There is no doubt that health tech has increased access to healthcare for patients across the world. Today, April 7th, marks World Health Day. On this day, medical providers and the World Health Organization (WHO) draw attention to a specific health concern for people all over the world. WHO themed this year “Health For All” to highlight the efforts providers must take with mobile health solutions to increase access to care for everyone, everywhere.
Remote care is continuing to rise in popularity. The COVID-19 pandemic created a digital transformation, making video calling and remote monitoring the new norm for healthcare providers in delivering care. According to Bloomberg Intelligence, the telehealth sector is estimated to bring in $20 billion in U.S. revenue by 2027, making virtual care a “staple” of healthcare delivery. This rapid growth has shaped the demand for tools that can add greater efficiency to the delivery of care. This ultimately presents a high-margin revenue for telecommunications service providers. With industry walls being increasingly fluid, how can telecom providers take part in this growth and move towards health for all?
History of Telehealth and Health Tech
Telehealth is not a new concept; it has been around for several years. In fact, in the 1960s and 70s, the Public Health Department, NASA, the Department of Defense, and the U.S. Health and Human Services Department had all invested time and money in research for telehealth. Since that investment, reservation-based Native Americans and even space-bound astronauts can get access to medical care via health tech thanks to Indian Health Services and NASA. You can read more about telehealth’s in-depth history here.
How has health tech improved healthcare?
Patients and clinicians have seen the benefits of health tech take play during the COVID-19 pandemic. When COVID-19 hit, healthcare providers knew they needed a way to keep their patients and staff safe. From this, telehealth calls were created, connecting doctors and patients over video chat from the comfort of their own homes. In a market research report, “Telemedicine reached the 80% adoption mark overall, becoming the preferred channel for prescription care and minor illness” (rockethealth.com). Mobile health solutions have increased patient demand for video consults with their doctor, remote monitoring, and much more.
In a Bloomberg Intelligence report, the authors explain that telehealth visits could reach 15% of total outpatient visits within three to five years. Fast, more affordable care delivery for patients, reduced solution costs, and new revenue streams are just some advantages that are growing in the space of mobile health solutions. Below is a graph from Bloomberg showing the revenue growth of telehealth for the next four years.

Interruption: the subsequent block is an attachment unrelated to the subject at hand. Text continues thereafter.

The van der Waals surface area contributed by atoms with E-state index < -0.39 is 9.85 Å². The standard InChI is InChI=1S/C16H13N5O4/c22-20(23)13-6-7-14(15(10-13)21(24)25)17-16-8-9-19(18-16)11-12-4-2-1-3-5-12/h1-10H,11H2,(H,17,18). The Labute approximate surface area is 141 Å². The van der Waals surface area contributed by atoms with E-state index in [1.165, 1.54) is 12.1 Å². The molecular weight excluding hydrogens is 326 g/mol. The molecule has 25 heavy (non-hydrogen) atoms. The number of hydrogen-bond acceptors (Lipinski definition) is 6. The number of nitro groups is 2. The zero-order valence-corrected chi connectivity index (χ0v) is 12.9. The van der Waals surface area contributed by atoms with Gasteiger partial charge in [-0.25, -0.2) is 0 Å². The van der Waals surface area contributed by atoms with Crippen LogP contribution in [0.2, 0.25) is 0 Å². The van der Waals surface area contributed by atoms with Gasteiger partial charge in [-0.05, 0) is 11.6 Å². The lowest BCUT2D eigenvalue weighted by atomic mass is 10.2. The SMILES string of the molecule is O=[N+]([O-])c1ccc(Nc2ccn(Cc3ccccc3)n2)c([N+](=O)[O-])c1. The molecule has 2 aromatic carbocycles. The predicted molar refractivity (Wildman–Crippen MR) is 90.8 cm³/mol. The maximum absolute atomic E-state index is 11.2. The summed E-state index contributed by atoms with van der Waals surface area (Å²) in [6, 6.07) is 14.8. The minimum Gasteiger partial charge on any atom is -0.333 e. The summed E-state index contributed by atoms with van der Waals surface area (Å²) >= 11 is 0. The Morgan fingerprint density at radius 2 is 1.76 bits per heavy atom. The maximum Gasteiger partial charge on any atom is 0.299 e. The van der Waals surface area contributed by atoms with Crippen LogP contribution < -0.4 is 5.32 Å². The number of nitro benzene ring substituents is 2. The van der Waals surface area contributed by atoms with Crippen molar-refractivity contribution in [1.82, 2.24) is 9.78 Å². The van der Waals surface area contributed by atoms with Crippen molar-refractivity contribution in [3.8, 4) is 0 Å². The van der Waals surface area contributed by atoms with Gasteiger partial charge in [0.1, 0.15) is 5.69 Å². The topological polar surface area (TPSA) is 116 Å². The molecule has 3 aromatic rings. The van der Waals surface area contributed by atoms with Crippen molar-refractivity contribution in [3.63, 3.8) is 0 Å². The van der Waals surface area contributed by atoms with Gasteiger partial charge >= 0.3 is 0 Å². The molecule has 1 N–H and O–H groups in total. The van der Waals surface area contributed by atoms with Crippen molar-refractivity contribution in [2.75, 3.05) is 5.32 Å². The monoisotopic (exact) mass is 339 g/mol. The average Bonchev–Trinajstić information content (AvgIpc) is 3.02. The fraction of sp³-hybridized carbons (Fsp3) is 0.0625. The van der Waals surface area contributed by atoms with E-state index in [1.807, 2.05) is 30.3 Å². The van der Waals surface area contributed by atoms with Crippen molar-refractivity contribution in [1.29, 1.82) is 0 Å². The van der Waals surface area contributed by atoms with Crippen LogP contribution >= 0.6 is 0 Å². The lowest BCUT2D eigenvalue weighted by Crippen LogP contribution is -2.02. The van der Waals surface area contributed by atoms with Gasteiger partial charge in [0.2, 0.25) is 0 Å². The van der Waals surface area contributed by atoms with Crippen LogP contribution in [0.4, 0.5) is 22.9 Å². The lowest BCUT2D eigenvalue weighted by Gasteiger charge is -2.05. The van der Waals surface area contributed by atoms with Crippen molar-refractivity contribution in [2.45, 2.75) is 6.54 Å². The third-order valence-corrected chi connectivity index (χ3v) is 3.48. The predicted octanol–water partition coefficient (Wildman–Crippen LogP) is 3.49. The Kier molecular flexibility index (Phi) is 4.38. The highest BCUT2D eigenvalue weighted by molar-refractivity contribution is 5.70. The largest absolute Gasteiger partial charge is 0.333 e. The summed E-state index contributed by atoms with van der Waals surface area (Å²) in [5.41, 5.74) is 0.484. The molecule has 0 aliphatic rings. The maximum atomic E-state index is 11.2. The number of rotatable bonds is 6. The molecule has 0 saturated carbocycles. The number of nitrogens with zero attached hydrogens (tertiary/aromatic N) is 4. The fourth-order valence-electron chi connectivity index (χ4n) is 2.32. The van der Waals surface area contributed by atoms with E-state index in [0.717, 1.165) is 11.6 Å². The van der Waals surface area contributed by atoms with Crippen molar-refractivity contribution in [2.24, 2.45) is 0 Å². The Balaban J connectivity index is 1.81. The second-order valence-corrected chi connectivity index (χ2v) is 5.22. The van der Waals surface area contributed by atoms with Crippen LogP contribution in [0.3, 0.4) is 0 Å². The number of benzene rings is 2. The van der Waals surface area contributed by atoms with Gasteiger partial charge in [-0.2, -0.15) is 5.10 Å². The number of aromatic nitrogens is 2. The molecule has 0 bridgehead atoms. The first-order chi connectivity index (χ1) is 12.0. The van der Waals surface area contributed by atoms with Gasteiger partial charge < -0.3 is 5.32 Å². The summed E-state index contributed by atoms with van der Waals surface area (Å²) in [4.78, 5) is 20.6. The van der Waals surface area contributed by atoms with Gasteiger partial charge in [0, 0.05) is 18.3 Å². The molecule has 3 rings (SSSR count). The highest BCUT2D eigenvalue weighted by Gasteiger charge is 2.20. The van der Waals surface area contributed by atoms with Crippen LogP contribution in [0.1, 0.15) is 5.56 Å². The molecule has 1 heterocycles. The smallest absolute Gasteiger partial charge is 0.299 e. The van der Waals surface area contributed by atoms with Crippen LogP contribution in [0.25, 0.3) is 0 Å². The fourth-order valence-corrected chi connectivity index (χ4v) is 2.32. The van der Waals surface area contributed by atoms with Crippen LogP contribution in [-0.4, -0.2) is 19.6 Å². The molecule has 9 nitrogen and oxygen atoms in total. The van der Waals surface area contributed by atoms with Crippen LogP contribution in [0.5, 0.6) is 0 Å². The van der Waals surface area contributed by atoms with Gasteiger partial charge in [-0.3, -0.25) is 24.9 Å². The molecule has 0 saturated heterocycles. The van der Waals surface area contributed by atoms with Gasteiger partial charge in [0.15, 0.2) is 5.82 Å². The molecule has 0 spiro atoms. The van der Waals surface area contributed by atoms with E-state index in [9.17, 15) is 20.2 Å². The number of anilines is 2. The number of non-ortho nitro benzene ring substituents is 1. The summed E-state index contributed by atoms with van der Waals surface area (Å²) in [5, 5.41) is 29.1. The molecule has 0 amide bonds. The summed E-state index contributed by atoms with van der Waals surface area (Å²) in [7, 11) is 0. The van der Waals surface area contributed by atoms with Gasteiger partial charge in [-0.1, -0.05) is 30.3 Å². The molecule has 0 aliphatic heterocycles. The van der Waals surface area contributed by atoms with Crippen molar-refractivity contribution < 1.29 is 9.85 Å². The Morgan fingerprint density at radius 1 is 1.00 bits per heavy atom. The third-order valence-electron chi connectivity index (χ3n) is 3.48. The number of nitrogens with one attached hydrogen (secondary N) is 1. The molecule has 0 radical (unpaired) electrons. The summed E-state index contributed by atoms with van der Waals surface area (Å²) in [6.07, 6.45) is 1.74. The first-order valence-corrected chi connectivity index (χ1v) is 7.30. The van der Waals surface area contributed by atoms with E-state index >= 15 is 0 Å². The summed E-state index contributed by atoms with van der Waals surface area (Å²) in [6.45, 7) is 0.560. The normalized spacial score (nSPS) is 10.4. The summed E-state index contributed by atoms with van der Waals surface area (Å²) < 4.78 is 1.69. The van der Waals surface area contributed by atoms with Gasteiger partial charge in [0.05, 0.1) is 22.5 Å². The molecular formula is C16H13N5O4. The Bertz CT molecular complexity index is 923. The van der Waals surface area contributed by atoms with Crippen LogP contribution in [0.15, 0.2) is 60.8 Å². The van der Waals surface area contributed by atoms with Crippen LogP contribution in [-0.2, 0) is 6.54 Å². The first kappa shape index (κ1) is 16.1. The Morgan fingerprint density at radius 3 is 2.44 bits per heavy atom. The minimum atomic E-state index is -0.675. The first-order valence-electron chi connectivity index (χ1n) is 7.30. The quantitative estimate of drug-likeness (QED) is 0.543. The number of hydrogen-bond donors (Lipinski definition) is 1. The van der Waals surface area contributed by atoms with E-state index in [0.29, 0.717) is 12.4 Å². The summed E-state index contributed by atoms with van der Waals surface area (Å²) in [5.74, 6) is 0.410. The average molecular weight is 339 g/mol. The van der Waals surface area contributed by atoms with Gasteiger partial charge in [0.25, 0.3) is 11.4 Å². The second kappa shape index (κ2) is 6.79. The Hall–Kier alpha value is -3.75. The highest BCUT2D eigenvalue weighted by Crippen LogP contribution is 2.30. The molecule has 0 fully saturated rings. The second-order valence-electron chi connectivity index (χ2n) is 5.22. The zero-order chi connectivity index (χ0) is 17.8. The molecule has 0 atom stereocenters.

Taking Action on Mobile Health Solutions
With COVID-19 nearing the endemic stage, digital health is completing its transition. It has transformed from an emerging concept to a routine part of patient-care delivery. Telecom companies are excellently positioned to take advantage of this change and growing market in health tech. Customer demand for telehealth is all heavily reliant on telecoms’ communication infrastructure. Without a reliable communication platform, healthcare professionals are unable to communicate effectively and securely with their patients. From the enhanced communication capabilities between hospitals, doctor’s offices, and pharmacies to the major cost savings, it is a no-brainer that healthcare professionals are eager to take advantage of all that Unified Communication as a Service (UCaaS) solutions have to offer.
However, it is important that healthcare professionals choose a phone company and mobile health technology that is HIPAA compliant. Luckily, telecoms are used to dealing with data, and data-related risks are already top-of-mind for telecoms. It is essential to ensure that electronically-stored files are safeguarded. These files can include voicemails, recorded phone calls, and faxes. Clinicians must seek phone companies, like Level365, that are HIPPA compliant. What does this look like? So glad you asked…
Level365 remains HIPAA compliant in various ways. This means we adhere to the physical, administrative, and technical safeguards outlined in HIPAA. For example, when a user is sent a voicemail, it is transcribed and sent to their email. To remain HIPAA compliant, Level365 emails the voicemail as a link that is password protected to ensure the voicemail reaches the correct recipient. In addition, Level365 has single sign-on and multi-factor authentication to add an additional level of security to your accounts. Some other benefits of health services utilizing Level365, a cloud-based voice over Internet Protocol (VoIP) phone system, include:
- Increased scalability and reliability
- Advanced features such as after-hours call routing, e-faxing, and spam protection
- Improved integration with other systems, such as faxing servers and electronic health records
- Elimination or significant cuts in the cost of hardware costs
- Streamlined efficiency
- Top-of-the-line customer service
Telecommunications will continue to be a key foundational element to healthcare innovation and mobile health solutions for many years to come. As healthcare providers shift to more hybrid and remote services, this has become a prospect of growth for telecoms to take a more commanding role in the healthcare industry and move towards Health For All.